8 The Synchrotron Protons move along a circular path of fixed radius.
Accelerating region electromagnet _ + A B Electric field B Acceleration takes place here A

9 The positive particles will accelerate across the gap
The positive particles will accelerate across the gap. The electric potentials in the gaps must be carefully established by carefully timing the arrival of the beam at every gap. The period of the electric field must be synchronous with the beam. Fc = Fm Mv2/R = qvB R = mv/qB As the particles move closer to the speed of light, their energy becomes E2 = (pc)2 +(mc2)2 R = _E_ qBc E2 = (pc)2 E = pc (When the momentum is very large, we may ignore its rest energy) The magnetic field must be constantly increasing as the particle’s energy increases (that’s why they’re electromagnets).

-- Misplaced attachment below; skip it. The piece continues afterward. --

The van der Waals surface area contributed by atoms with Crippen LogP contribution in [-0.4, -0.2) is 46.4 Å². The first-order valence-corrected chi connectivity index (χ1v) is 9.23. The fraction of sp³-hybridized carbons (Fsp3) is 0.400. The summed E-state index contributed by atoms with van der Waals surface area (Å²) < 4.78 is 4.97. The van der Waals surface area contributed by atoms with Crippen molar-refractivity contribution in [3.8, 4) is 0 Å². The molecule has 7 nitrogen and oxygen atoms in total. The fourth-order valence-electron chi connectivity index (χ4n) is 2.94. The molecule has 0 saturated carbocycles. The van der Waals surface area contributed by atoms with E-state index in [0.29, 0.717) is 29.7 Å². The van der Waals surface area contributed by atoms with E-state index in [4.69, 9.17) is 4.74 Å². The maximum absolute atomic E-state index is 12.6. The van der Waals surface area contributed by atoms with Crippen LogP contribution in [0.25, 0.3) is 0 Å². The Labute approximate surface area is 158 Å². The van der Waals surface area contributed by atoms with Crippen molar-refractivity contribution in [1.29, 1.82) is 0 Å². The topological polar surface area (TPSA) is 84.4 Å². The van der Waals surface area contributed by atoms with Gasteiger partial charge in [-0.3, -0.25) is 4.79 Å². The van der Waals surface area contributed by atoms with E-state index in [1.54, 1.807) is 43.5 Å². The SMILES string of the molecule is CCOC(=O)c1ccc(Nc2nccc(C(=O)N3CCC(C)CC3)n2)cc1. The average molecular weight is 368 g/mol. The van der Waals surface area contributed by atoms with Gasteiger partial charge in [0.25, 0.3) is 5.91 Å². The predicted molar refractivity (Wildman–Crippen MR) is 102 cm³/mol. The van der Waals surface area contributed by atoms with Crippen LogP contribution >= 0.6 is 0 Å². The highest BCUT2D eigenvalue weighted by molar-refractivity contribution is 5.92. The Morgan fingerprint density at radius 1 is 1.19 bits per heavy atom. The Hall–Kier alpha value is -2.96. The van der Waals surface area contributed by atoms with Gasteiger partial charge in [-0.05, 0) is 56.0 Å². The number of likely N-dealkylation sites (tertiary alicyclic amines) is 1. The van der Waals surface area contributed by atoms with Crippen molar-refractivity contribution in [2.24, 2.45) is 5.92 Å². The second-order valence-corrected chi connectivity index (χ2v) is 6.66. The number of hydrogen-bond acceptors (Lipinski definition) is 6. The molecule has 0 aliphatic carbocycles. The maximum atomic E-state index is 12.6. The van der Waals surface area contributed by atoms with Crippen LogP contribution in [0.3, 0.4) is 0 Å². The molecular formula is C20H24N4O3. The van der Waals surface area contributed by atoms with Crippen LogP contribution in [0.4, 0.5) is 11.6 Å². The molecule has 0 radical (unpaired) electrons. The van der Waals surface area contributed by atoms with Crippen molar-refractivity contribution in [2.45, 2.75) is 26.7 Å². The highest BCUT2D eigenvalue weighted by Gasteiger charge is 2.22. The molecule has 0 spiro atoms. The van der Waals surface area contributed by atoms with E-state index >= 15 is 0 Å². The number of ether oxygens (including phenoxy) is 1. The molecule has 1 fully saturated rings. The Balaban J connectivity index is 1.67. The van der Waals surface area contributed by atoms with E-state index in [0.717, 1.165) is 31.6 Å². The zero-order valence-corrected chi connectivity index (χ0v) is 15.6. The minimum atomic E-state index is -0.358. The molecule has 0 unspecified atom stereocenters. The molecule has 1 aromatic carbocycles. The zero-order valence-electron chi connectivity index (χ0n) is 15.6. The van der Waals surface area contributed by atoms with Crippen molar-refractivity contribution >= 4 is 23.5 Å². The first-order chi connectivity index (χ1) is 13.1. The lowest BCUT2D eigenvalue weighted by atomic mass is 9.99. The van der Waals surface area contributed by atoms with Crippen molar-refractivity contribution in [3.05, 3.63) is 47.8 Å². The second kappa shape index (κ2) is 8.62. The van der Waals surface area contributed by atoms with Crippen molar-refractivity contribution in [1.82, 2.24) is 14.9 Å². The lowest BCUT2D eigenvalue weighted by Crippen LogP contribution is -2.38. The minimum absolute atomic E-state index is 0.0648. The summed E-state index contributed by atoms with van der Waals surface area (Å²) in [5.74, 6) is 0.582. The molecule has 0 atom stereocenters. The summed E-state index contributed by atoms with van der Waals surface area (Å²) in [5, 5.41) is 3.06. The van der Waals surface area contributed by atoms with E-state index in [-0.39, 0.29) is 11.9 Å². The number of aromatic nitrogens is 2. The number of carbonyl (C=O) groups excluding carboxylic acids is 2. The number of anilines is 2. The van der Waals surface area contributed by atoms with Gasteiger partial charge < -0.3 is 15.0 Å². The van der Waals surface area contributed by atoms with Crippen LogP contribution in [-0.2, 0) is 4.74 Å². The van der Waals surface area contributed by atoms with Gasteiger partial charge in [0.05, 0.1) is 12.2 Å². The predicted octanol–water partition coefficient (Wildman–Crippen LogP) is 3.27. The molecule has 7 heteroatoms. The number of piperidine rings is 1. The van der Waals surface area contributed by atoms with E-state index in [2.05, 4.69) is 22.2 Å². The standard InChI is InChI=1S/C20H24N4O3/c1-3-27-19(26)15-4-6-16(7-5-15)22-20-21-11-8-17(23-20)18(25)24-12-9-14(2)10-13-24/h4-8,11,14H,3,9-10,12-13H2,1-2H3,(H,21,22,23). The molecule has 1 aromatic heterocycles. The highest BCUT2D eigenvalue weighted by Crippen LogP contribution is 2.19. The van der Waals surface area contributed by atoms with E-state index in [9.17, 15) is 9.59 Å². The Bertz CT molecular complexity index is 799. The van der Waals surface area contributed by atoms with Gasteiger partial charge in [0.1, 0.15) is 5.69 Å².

10 Storage Rings Two oppositely charged beams can be made to move around the same ring in opposite directions. This is called a storage ring. The two beams could be made to collide at set places and at specific times. CERN’s LEP (large electron-positron) collider had a circumference of 27 km and 100 m underground. The W and Z bosons were discovered there. The LHC has now replaced the dismantled LEP.